Sunday, February 14, 2010

Valentines Day: The Ultimate Pre-Fab Recognition?

Last week we celebrated Valentines Day. The greeting card industries' manufactured holiday. Most everyone who has a significant other celebrated this with the obligatory card and candy and flowers. I could not help reflect on how that obligatory expression of appreciation relates to the recognition industry. Is your recognition program like Valentines? Do you find you are going through the pre-fab motions because everyone else does it or are you really doing something meaningful to show you care?

In my children's school every classmate brings cards and notes and candy to pass out. Different from my days in school where you thought about the card and who you gave it to for fear they might think you were crushed out on them. You may not even give everyone a card. The "party" was not so organized, just something you did for 20 or 30 minutes during the school day. But, it had big impact. Especially if you received a card from your crush. But, my kids' day involved punch and cookies and games. We did the stock cards, made for the occasion. My son chose dinosaurs. The girls did pets. And then they taped a chocolate to each one after addressing them to each classmate. Seemed like a lot to me at the time. Nobody was left out.

After school that day my 3rd grade son jumped in the car and started pouring through his Valentine goody bag. Out came the trinkets. Some parents go all out with little toys, tattoos, and stickers. Reminded me of a conference swag bag. "What you got there?"I asked. "Good stuff? What is your favorite? Anything special?" I said. "I think I like Lana's card best because she drew a boat on it." he said. I looked at the card, handmade from construction paper in all its glory. Boats, as of late, fascinate my son. It is his current passion. And Lana was thoughtful enough to pick up on that personal detail and express it in his card. That handmade card my son received cut through the clutter of those pre-fab cards and really connected with him.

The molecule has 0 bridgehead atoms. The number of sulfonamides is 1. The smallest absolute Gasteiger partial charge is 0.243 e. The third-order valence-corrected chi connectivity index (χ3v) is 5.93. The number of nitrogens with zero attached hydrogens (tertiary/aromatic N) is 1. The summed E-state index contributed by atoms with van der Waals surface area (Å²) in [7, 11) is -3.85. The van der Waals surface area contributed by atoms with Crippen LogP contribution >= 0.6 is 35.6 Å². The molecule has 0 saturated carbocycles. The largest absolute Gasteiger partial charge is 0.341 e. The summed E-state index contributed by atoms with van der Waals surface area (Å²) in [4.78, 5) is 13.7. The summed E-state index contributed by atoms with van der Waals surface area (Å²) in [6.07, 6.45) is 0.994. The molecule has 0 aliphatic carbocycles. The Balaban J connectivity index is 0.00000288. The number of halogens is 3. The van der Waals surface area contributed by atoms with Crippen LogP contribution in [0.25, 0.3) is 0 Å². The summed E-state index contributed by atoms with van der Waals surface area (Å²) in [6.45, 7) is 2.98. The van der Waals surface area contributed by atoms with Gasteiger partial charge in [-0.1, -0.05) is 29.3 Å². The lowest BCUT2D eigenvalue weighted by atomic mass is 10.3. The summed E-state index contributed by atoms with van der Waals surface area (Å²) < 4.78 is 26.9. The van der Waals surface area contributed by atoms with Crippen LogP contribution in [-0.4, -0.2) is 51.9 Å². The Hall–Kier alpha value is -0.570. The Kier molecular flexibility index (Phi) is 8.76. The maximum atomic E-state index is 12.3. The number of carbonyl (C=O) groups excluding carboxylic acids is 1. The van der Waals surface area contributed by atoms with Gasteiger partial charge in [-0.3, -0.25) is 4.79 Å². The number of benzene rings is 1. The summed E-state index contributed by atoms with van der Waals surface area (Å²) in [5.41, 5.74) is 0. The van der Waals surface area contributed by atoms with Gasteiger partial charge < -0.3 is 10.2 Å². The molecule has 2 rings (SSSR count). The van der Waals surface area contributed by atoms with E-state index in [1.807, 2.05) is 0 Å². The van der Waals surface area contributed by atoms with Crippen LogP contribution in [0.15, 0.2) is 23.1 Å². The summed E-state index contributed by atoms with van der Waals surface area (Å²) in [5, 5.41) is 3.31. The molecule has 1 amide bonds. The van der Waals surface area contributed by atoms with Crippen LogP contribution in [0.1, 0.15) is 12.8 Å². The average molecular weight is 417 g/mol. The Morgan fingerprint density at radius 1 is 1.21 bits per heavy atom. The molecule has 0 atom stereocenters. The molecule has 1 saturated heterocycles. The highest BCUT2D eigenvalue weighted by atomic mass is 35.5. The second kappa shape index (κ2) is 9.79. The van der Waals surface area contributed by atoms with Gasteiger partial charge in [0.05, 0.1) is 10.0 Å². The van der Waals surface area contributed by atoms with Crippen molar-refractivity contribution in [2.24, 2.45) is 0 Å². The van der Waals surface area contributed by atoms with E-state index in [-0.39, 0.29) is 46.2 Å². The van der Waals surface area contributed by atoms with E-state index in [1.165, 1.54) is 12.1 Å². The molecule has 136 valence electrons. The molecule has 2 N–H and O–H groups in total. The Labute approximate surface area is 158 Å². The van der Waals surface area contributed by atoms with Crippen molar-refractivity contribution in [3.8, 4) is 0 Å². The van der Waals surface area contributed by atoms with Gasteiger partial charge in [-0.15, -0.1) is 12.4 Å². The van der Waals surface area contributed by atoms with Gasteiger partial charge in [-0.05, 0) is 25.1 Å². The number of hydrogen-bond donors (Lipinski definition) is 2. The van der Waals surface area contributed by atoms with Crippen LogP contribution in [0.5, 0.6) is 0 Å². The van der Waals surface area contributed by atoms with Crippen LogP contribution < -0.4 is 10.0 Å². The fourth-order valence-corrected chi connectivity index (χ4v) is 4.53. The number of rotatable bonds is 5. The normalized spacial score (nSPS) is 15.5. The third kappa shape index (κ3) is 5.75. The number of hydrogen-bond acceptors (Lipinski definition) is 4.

So what are you doing with your recognition program's content to make those special connections? Are you just going through the pre-fab motions with what is expected? Or do you find a way to add to your program's content and make REAL, personal connections that tell your employees you know them and you recognize the good job they do and you care? Recognition does not have to be complicated or follow the pre-fab expectation. The point is to create a way to make it personal and cut through the clutter.

Wonder what Lana thought about her dinosaur card?

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